City of Charlotte recognizes local organizations at Neighborhood Leadership Awards

Ashley Ford
​​​The City of Charlotte recently honored local neighborhood organizations, nonprofits and businesses at its annual Neighborhood Exchange & Leadership Awards event. In advance of the event, the City asked members of the local community to nominate Charlotte neighborhood organizations, nonprofits and businesses for awards to recognize their outstanding contributions to embracing neighborhood diversity, transportation choices, sustainability initiatives and more.

With more than 40 nominations received, the following organizations received awards:

  • ​The Winterfield Neighborhood Association received the Community Safety Ambassador award for working closely with the Charlotte-Mecklenburg Police Department’s Eastway Division to offset criminal activity in their neighborhood. In addition to fostering positive relationships with local youth by participating in reading and career day events, the community was recognized for maintaining a robust Crime Watch and monitoring a vacant house that was vulnerable to trespassers.

  • The Belmont Community Association received the Embracing Diversity award for hosting Belmont Saturdays, a weekly event that promotes community and volunteerism toward creating a better quality of life. The event -- held in cooperation with the City of Charlotte, Charlotte-Mecklenburg Police Department and local businesses -- features family-friendly activities for all ages, including workshops, bike rides and gardening. Participants at Belmont Saturdays include young and older residents as well as new and long-term residents.

  • The Historic Camp Greene Neighborhood Association received the Good Neighbors award for keeping their community vibrant through extensive neighborhood cleanup and beautification activities. In addition to participating in the Adopt-A-City-Street and Adopt-A-Stream programs, the neighborhood held a neighborhood cleanup where they collected 38 bags of trash and 10 bags of recyclable materials. The community also recently participated in tree banding training in an effort to help protect the neighborhood’s tree canopy.

  • The Madison Park 5k and the Oaklawn Park Community Improvement Organization received the Moving Charlotte Forward award. The Madison Park 5K – established in 2015 to bring communities together and create a culture of wellness – helps to ensure the sustainability of the neighborhood and donates proceeds from the race to benefit the Leukemia and Lymphoma Society. Oaklawn Park Community Improvement Organization was recognized for collaborating with the City of Charlotte and North Carolina state departments of transportation to make a local on-ramp safer.

  • The Lockwood Neighborhood Association received the Sustainability Leadership award for choosing new energy-efficient LED lighting to address poorly lit areas that became spots for criminal activities. With assistance from the City’s Neighborhood Matching Grants program and volunteer hours from residents, the community installed Phase I of their lighting plan and has started fundraising efforts for the second phase of the plan.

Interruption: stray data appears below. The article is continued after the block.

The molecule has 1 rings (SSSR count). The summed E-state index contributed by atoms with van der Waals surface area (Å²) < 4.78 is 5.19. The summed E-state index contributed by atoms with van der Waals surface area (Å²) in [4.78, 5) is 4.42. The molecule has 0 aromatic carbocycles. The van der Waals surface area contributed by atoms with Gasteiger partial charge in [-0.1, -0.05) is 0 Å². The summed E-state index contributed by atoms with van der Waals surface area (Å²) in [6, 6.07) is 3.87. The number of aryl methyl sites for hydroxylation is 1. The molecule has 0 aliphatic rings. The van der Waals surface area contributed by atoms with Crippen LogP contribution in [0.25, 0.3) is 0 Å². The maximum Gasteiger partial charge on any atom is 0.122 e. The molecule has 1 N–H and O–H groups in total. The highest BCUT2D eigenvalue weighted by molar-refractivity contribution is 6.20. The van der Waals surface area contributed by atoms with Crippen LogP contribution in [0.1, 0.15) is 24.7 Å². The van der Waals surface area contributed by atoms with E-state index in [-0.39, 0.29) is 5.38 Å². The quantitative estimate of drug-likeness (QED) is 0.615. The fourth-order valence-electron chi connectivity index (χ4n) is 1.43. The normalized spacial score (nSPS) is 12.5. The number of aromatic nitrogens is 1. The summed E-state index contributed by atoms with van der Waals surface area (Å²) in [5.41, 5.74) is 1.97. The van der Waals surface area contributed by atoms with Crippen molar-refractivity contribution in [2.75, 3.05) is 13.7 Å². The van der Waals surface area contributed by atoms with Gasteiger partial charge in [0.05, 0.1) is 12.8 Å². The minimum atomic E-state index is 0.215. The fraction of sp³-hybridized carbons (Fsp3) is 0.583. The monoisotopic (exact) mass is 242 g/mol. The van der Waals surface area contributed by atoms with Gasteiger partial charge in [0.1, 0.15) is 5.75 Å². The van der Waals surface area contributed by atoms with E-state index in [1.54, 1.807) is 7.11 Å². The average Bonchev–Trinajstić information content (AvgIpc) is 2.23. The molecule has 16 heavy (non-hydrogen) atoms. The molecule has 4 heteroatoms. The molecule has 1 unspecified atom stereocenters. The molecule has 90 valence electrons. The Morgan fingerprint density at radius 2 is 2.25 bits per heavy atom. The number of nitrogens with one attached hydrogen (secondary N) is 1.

• The Arrowood Business Association received the Community Service award for businesses. The Arrowood Business Association was recognized for spearheading Alignment SW Charlotte in an effort to positively impact school success, children’s health and the success of local communities. Their efforts included a robotics event with Bosch Rexroth, a UNC Charlotte gaming club at Olympic High School, advanced manufacturing apprenticeships with Siemens and Bosch Rexroth, and annual donations ranging between $10,000 and $15,000 for 21st Century classroom projects.

  • McClintock Partners in Education received the Community Service award for nonprofits for their efforts to assist families at McClintock Middle School. This year, they hosted free meals and family nights for homeless students and their families; coordinated the donation of school supplies; hosted a summer STEAM camp for more than 300 students focusing on robotics, math and engineering; and hosted student field trips to locations that included UNC Charlotte’s biology lab and Central Piedmont Community College’s Hendrick Motorsports lab.

  • The Winterfield community also won the Neighborhood-School Partnership award for their efforts to partner with Winterfield Elementary School. Their efforts included creating a Garden Buds program, where students used plots in the Winterfield Community Garden as science classrooms; securing a Neighborhood Matching Grant from the City to help support a summer music camp for students; developing a tutoring program and volunteering to assist faculty with school testing at the end of the school year; and collaborating with parents of students on a combined yard and garden sale.

“Charlotte’s neighborhoods are the building blocks of our dynamic city. Collectively, these 41 nominated organizations and eight award winners are improving the quality of life in their communities and are inspiring others through their contributions,” Mayor Jennifer Roberts said. “It is an honor to celebrate and recognize the Neighborhood Leadership Award winners and nominees for their hard work and commitment to Charlotte’s communities.”